- Discuss how water is treated to eliminate harmful particles.
- State what governments and international organizations can do to reduce water pollution.
- Describe several ways water can be conserved.
The goal of water treatment is to make water suitable for such uses as drinking water, medicine, agriculture, and industrial processes.
People living in developed countries suffer from few waterborne diseases and illness, because they have extensive water treatment systems to collect, treat, and redeliver clean water to their people. Many undeveloped nations have few or no water treatment facilities.
Water treatment is any process used to remove unwanted contaminants from water (Figure 21.22). Water treatment processes are designed to reduce harmful substances such as suspended solids, oxygen-demanding materials, dissolved inorganic compounds, and harmful bacteria. Ideally, water treatment produces both liquids and solid materials that are not harmful the natural environment.
Water can contain hundreds of contaminants. Not all treatment processes are able to remove all of these particles and not all treated water is pure enough to qualify as safe drinking water. Sewage treatment is any process that removes contaminants from sewage or wastewater. Water purification is any process used to produce drinking water for humans by removing contaminants from untreated water. Purification processes remove bacteria, algae, viruses, and fungi, unpleasant elements such as iron and sulphur, and man-made chemical pollutants.
The choice of treatment method used depends on the kind of wastewater being treated. Most wastewater is treated using a series of steps, increasingly purifying the water at each step. Treatment usually starts with separating solids from liquids. Water may then be filtered or treated with chlorine. With each subsequent step, the water has fewer contaminants and the effluent is increasingly pure.
Reducing Water PollutionEdit
How can people reduce water pollution? And who is responsible for doing it?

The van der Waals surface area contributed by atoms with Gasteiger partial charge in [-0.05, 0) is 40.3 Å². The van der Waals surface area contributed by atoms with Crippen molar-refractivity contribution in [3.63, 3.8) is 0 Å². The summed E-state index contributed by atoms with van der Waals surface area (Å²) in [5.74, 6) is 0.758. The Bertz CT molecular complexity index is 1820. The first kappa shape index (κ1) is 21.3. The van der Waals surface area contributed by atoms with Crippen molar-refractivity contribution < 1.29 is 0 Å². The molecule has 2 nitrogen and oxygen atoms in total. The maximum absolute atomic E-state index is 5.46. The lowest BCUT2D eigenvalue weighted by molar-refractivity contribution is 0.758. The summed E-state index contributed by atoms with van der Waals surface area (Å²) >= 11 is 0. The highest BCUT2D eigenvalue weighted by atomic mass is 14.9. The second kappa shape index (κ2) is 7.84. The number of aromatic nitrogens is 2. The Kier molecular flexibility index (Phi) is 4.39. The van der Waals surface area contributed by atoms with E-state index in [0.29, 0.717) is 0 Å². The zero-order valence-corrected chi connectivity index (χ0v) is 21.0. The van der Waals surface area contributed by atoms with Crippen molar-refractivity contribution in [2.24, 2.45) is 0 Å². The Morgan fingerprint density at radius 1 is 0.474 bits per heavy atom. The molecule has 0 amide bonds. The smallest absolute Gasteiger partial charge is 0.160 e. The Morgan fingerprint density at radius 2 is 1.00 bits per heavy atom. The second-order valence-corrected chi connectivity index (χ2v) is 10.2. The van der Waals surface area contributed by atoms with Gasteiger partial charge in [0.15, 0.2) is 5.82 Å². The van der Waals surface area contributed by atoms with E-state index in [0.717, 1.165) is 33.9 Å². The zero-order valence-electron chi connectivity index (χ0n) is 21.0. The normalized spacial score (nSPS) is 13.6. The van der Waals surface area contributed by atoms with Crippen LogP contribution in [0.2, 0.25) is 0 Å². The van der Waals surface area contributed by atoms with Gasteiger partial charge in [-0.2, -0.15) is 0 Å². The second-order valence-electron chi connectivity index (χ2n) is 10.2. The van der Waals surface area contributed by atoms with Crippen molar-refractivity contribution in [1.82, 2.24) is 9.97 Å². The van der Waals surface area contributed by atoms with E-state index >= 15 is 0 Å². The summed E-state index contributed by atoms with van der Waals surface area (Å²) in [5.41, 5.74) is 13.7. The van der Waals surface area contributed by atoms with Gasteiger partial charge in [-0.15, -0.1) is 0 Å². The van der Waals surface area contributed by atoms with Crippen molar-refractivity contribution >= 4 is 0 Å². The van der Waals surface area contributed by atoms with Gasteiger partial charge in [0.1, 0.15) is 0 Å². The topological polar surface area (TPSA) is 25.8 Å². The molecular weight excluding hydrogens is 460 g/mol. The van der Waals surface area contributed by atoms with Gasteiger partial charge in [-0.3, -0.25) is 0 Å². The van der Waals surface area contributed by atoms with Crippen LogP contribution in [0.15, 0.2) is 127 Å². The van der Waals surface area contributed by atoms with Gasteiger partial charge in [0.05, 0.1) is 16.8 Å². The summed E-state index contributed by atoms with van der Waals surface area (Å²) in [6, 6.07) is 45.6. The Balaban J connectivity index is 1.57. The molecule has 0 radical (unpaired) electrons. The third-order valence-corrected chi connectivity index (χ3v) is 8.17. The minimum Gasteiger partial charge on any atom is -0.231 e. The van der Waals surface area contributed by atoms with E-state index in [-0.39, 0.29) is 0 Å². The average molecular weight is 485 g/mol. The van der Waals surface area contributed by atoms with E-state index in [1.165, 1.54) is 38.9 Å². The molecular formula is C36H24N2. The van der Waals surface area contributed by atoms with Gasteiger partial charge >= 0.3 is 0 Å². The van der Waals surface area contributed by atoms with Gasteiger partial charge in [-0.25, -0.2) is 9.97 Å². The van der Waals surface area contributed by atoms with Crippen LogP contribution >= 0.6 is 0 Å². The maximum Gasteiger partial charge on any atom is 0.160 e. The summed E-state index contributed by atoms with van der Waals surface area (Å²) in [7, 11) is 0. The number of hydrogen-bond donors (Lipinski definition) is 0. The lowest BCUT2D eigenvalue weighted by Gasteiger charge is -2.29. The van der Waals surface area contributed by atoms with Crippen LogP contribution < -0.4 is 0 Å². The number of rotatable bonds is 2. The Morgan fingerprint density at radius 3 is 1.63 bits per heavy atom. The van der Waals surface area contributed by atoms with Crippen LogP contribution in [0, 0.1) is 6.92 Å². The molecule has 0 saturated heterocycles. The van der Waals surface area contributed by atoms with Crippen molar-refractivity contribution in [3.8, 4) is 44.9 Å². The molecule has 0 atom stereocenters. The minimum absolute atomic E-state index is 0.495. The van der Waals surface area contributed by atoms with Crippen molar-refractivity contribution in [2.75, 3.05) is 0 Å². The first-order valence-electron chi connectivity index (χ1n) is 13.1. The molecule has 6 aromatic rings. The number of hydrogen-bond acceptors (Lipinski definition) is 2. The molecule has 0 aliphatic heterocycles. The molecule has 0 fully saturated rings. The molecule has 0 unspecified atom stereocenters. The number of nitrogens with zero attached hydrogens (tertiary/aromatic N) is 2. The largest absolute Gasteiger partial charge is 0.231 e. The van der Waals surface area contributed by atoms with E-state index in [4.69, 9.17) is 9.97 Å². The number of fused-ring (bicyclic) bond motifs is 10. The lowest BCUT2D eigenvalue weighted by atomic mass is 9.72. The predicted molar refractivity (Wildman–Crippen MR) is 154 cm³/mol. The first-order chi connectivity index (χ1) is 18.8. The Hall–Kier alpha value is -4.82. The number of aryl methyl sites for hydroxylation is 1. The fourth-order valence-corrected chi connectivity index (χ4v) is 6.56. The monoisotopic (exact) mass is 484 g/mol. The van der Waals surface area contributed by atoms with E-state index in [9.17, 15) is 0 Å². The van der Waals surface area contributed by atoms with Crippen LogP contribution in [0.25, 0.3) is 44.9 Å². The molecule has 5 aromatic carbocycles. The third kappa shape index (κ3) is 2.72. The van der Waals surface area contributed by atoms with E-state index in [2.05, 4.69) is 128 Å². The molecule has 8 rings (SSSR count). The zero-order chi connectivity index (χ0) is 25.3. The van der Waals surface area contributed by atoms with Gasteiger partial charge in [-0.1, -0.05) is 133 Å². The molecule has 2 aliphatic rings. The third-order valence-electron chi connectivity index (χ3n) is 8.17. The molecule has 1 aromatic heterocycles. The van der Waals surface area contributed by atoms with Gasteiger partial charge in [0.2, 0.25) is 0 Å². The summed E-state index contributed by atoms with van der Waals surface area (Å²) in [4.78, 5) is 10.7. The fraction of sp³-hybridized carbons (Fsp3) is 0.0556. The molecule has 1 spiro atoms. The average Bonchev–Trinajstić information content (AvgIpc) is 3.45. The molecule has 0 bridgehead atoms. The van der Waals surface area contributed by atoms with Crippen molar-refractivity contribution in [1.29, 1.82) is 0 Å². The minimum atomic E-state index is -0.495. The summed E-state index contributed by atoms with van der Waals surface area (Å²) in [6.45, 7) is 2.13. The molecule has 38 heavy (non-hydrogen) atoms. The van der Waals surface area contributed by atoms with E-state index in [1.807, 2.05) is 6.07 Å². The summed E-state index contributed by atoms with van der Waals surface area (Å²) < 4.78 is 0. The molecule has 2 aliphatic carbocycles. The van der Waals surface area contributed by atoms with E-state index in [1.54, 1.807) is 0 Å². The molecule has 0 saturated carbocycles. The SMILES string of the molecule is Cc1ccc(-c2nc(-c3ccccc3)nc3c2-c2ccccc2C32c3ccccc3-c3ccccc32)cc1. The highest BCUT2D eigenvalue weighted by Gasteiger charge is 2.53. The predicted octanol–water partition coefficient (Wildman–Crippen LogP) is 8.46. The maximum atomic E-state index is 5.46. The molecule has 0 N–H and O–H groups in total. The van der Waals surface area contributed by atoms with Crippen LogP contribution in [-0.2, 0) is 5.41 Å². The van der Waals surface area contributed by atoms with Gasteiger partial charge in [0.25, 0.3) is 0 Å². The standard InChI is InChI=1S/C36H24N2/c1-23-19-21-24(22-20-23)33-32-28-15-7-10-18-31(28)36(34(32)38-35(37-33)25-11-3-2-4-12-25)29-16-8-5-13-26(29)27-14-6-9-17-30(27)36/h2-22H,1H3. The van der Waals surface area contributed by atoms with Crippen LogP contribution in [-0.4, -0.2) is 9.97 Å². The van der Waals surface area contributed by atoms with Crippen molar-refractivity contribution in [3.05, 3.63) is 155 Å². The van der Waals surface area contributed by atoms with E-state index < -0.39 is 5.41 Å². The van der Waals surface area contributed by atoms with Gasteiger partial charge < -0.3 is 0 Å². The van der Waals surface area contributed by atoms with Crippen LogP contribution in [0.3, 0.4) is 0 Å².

People have two ways to reduce any kind of pollution: We can prevent people from polluting water. And, we can use science to clean contaminants from water that is already polluted.
- Pass laws to control pollution emissions from different sources, such as factories and agriculture.
- Pass laws that require polluters to clean up water they pollute.
- Provide money to build and run water treatment facilities (and fund research to improve water quality technology).
- Educate the public, teach them how to prevent and clean up water pollution.
- Enforce laws.
The United Nations and other international groups have established organizations to improve global water quality standards. Some international organizations provide developing nations with the technology and education to collect, treat, and distribute water. Another priority is educating the people in these countries about how they can help improve the quality of the water they use.
In the United States, legislators passed the Clean Water Act which gives the Environmental Protection Agency the authority to sets standards for water quality for industry, agriculture and domestic uses (Figure 21.23).
One of the toughest problems is enforcement, catching anyone who is not following water regulations. Scientists are working to create methods to accurately track the source of water pollutants. Monitoring (tracking) methods allow the government to identify, catch and punish violators.
Who is responsible for reducing water pollution? Everyone who pollutes water is responsible for helping to clean it up. This includes individuals, communities, industries, and farmers.
Just a few of the things you can do to protect water quality include: